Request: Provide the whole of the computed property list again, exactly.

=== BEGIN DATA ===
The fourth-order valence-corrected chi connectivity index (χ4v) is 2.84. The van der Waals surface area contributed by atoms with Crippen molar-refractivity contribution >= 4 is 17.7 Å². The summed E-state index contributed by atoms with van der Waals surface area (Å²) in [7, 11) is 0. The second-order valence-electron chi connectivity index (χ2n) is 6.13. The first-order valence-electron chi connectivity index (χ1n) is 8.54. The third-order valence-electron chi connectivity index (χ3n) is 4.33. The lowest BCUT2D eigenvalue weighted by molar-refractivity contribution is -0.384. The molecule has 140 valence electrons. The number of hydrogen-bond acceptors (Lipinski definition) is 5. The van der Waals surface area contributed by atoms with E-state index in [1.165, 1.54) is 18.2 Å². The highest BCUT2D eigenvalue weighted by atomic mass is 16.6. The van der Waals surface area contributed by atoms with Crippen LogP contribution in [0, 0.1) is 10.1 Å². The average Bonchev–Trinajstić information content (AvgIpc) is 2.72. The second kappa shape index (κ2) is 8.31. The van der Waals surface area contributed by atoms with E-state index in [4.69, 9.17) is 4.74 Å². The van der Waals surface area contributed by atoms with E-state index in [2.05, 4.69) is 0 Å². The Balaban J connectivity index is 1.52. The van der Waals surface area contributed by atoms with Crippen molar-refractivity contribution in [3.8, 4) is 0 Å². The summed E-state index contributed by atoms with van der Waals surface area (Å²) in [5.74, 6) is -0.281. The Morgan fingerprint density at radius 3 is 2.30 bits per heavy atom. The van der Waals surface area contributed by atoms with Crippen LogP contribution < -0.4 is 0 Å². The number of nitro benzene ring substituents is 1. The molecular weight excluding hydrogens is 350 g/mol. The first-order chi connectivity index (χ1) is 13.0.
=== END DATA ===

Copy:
The fourth-order valence-corrected chi connectivity index (χ4v) is 2.84. The van der Waals surface area contributed by atoms with Crippen molar-refractivity contribution >= 4 is 17.7 Å². The summed E-state index contributed by atoms with van der Waals surface area (Å²) in [7, 11) is 0. The second-order valence-electron chi connectivity index (χ2n) is 6.13. The first-order valence-electron chi connectivity index (χ1n) is 8.54. The third-order valence-electron chi connectivity index (χ3n) is 4.33. The lowest BCUT2D eigenvalue weighted by molar-refractivity contribution is -0.384. The molecule has 140 valence electrons. The number of hydrogen-bond acceptors (Lipinski definition) is 5. The van der Waals surface area contributed by atoms with E-state index in [1.165, 1.54) is 18.2 Å². The highest BCUT2D eigenvalue weighted by atomic mass is 16.6. The van der Waals surface area contributed by atoms with Crippen LogP contribution in [0, 0.1) is 10.1 Å². The average Bonchev–Trinajstić information content (AvgIpc) is 2.72. The second kappa shape index (κ2) is 8.31. The van der Waals surface area contributed by atoms with E-state index in [4.69, 9.17) is 4.74 Å². The van der Waals surface area contributed by atoms with E-state index in [2.05, 4.69) is 0 Å². The Balaban J connectivity index is 1.52. The van der Waals surface area contributed by atoms with Crippen molar-refractivity contribution in [3.8, 4) is 0 Å². The summed E-state index contributed by atoms with van der Waals surface area (Å²) in [5.74, 6) is -0.281. The Morgan fingerprint density at radius 3 is 2.30 bits per heavy atom. The van der Waals surface area contributed by atoms with Crippen LogP contribution < -0.4 is 0 Å². The number of nitro benzene ring substituents is 1. The molecular weight excluding hydrogens is 350 g/mol. The first-order chi connectivity index (χ1) is 13.0.